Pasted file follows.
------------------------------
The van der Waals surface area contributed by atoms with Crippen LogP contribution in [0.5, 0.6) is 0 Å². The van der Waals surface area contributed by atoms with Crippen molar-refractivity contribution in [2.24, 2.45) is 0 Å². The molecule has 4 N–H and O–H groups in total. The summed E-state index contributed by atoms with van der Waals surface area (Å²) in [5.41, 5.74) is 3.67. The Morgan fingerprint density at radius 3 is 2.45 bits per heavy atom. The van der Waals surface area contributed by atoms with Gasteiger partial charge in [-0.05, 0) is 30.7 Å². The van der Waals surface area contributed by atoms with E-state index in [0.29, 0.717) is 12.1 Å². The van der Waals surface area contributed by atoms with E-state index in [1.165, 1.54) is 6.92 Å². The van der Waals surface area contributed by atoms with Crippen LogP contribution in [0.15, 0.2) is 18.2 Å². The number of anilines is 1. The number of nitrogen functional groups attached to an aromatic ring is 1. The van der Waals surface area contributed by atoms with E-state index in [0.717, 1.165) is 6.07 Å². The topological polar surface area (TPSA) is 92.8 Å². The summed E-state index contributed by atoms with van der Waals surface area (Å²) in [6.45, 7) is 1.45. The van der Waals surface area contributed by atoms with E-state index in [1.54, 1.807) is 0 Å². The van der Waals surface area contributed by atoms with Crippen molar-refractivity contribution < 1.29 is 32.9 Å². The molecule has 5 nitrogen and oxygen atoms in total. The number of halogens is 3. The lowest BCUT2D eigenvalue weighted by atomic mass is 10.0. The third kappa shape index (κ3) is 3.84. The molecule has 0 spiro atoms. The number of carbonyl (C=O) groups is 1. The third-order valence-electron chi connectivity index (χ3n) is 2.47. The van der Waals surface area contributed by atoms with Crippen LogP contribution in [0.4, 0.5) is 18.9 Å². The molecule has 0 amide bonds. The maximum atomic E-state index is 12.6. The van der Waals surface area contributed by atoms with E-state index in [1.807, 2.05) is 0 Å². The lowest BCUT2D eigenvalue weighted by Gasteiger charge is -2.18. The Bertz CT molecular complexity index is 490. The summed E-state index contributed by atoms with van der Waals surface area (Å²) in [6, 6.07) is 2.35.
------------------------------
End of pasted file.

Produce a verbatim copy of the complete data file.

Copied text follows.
The van der Waals surface area contributed by atoms with Crippen LogP contribution in [0.5, 0.6) is 0 Å². The van der Waals surface area contributed by atoms with Crippen molar-refractivity contribution in [2.24, 2.45) is 0 Å². The molecule has 4 N–H and O–H groups in total. The summed E-state index contributed by atoms with van der Waals surface area (Å²) in [5.41, 5.74) is 3.67. The Morgan fingerprint density at radius 3 is 2.45 bits per heavy atom. The van der Waals surface area contributed by atoms with Gasteiger partial charge in [-0.05, 0) is 30.7 Å². The van der Waals surface area contributed by atoms with E-state index in [0.29, 0.717) is 12.1 Å². The van der Waals surface area contributed by atoms with E-state index in [1.165, 1.54) is 6.92 Å². The van der Waals surface area contributed by atoms with Crippen LogP contribution in [0.15, 0.2) is 18.2 Å². The number of anilines is 1. The number of nitrogen functional groups attached to an aromatic ring is 1. The van der Waals surface area contributed by atoms with E-state index in [0.717, 1.165) is 6.07 Å². The topological polar surface area (TPSA) is 92.8 Å². The summed E-state index contributed by atoms with van der Waals surface area (Å²) in [6.45, 7) is 1.45. The van der Waals surface area contributed by atoms with E-state index in [1.54, 1.807) is 0 Å². The van der Waals surface area contributed by atoms with Crippen molar-refractivity contribution < 1.29 is 32.9 Å². The molecule has 5 nitrogen and oxygen atoms in total. The number of halogens is 3. The lowest BCUT2D eigenvalue weighted by atomic mass is 10.0. The third kappa shape index (κ3) is 3.84. The molecule has 0 spiro atoms. The number of carbonyl (C=O) groups is 1. The third-order valence-electron chi connectivity index (χ3n) is 2.47. The van der Waals surface area contributed by atoms with Crippen LogP contribution in [0.4, 0.5) is 18.9 Å². The molecule has 0 amide bonds. The maximum atomic E-state index is 12.6. The van der Waals surface area contributed by atoms with E-state index in [1.807, 2.05) is 0 Å². The lowest BCUT2D eigenvalue weighted by Gasteiger charge is -2.18. The Bertz CT molecular complexity index is 490. The summed E-state index contributed by atoms with van der Waals surface area (Å²) in [6, 6.07) is 2.35.